The US Federal government shutdown and subsequent SEC backlog and delay in activity in the IPO market caused a significant decline in North American offerings in the first few months of 2019, according to data compiled by global law firm Baker McKenzie.
What was expected to be a robust performance in the region with some highly anticipated mega-listings didn’t quite deliver. Activity did pick up, however, as the year progressed.
Indeed, North America is the only region to record an increase in deal value, with a 13 percent climb in domestic value and a 7 percent jump in cross-border listings in the first half of 2019.
In spite of the continued Sino-US trade war, there was considerable demand from Chinese issuers to list on US exchanges, with 16 Chinese companies raising more than $2 bn on Nasdaq and the NYSE.
The appetite to float in North America is showing no signs of slowing down. Issuers are instead looking to current market and stock performances to gauge their debut offerings. When coupled with what is fast-becoming a more conservative approach to pricing, companies are pulling out all the stops to protect post-IPO performance.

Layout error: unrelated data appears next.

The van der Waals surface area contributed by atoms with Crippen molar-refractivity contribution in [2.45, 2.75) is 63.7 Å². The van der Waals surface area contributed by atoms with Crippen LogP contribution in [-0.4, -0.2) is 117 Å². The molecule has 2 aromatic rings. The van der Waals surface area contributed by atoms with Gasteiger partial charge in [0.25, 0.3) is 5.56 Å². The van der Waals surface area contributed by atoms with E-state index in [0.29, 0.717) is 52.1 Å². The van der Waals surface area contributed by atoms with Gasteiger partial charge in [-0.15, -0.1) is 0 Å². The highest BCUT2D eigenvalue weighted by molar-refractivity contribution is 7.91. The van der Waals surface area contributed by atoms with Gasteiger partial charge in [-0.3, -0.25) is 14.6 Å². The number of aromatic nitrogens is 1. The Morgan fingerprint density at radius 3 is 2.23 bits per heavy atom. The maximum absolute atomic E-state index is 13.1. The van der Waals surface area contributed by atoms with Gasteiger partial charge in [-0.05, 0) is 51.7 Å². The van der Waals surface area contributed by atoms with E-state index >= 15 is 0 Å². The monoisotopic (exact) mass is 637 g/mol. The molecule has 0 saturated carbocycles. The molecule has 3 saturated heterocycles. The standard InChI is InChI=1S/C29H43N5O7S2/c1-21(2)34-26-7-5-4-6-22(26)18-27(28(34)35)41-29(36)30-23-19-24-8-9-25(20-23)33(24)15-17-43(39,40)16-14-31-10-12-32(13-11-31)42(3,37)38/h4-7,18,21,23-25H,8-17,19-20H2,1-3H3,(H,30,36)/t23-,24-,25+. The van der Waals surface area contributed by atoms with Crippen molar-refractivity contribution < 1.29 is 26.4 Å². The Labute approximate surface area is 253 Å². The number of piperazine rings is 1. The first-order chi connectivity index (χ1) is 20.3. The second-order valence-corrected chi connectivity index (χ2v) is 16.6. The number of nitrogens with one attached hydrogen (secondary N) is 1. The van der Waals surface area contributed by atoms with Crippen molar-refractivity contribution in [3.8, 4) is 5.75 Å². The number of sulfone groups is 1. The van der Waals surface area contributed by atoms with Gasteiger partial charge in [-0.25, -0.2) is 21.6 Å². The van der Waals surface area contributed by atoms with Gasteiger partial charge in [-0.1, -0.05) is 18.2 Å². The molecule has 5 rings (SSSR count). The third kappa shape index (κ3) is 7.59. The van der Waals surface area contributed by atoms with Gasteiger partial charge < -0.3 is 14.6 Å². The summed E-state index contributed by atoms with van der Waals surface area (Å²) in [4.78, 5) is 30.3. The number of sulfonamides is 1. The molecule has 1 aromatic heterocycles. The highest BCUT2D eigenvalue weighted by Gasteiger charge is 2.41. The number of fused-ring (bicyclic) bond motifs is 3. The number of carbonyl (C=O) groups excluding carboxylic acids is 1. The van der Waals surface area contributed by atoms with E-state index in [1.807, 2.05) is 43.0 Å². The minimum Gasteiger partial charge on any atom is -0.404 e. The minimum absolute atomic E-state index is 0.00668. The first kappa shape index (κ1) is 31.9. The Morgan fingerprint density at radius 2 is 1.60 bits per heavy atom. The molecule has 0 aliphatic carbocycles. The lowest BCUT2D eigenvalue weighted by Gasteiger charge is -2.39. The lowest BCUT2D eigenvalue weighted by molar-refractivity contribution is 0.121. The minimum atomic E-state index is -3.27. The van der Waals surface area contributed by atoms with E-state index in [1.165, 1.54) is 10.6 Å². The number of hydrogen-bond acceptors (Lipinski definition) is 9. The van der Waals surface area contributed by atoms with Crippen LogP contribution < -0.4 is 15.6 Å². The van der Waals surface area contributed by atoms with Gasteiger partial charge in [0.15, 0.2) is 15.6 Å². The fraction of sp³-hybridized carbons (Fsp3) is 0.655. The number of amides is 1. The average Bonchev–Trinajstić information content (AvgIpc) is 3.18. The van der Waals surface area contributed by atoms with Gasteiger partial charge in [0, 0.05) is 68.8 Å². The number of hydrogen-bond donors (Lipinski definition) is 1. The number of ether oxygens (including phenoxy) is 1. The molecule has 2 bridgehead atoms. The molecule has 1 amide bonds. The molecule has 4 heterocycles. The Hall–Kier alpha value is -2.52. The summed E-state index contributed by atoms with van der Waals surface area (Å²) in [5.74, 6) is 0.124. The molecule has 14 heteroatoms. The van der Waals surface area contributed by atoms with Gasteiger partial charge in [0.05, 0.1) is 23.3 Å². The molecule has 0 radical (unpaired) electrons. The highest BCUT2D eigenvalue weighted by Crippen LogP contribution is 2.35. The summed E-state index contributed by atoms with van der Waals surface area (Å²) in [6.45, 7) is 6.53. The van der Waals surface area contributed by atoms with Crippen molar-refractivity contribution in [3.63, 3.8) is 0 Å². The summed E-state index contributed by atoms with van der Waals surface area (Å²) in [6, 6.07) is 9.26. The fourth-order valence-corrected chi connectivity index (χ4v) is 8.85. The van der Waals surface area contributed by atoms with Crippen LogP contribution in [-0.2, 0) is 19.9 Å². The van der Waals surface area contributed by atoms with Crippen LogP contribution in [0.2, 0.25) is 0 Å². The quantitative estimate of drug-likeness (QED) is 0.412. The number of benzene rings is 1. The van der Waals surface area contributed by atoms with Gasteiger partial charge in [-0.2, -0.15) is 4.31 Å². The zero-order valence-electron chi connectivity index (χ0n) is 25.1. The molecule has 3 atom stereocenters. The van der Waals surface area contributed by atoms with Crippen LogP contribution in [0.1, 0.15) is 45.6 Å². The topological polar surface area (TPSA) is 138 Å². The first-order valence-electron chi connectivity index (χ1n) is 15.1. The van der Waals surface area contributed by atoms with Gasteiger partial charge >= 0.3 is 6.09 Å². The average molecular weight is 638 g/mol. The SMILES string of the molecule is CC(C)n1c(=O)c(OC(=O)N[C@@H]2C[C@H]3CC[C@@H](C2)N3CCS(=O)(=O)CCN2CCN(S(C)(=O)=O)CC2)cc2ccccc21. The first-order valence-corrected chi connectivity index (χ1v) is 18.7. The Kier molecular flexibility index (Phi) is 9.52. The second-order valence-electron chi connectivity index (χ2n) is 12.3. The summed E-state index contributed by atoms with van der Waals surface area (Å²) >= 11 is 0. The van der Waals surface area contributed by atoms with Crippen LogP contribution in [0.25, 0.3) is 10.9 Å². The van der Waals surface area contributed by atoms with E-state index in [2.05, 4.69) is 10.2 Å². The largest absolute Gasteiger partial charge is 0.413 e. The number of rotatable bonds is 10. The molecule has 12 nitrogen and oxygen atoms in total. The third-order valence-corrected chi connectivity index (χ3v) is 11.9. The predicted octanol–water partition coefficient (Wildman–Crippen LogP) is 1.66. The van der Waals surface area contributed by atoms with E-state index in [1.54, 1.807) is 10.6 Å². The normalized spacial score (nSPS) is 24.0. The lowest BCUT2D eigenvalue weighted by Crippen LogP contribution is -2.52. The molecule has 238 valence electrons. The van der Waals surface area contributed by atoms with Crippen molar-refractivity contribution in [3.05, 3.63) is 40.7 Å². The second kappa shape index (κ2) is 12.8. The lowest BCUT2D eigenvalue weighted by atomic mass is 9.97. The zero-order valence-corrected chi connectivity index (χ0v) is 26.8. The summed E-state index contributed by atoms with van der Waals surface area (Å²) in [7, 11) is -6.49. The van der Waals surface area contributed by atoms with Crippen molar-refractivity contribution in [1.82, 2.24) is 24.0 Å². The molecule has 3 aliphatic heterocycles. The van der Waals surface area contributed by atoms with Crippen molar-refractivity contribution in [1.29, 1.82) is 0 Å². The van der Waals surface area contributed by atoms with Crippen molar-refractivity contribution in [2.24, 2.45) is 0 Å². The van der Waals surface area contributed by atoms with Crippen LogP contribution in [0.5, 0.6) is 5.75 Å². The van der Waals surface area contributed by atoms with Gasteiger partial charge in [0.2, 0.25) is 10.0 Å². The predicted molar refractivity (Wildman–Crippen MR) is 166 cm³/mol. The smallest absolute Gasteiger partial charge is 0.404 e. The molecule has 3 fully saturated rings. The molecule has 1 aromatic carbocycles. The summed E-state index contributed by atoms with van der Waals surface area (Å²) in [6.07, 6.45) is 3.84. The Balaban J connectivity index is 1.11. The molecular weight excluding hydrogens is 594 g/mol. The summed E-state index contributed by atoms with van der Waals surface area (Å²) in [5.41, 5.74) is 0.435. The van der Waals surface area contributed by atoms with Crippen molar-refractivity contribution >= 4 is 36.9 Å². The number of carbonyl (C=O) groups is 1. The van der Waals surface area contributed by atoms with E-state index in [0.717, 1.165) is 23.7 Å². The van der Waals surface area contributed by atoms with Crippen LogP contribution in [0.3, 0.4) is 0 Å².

The underperformance of some highly anticipated listings in the markets has thrown up concerns around pricing and valuation of companies, particularly pre-revenue companies with no clear path to profitability. Subsequently, investor sentiment toward risk has shifted, compelling a re-evaluation of pricing structures among some of those set to debut.
North American exchanges also accounted for 31 percent of cross-border capital-raising with $3.5 bn, though this was down 62 percent against the same period last year, when North America saw a surge in high-value cross-border activity.
Christopher Bartoli, Baker McKenzie’s head of North America capital markets, notes: ‘The US Federal government shutdown may have stifled activity in the first few months of the year, but this is by no means a reflection of appetite.
‘While geopolitical and pricing concerns have impacted markets globally, the US is set to experience a burst of activity running right into the start of 2020. What we can expect to see, though, is more conservative pricing among issuers in an attempt to safeguard IPO performance.’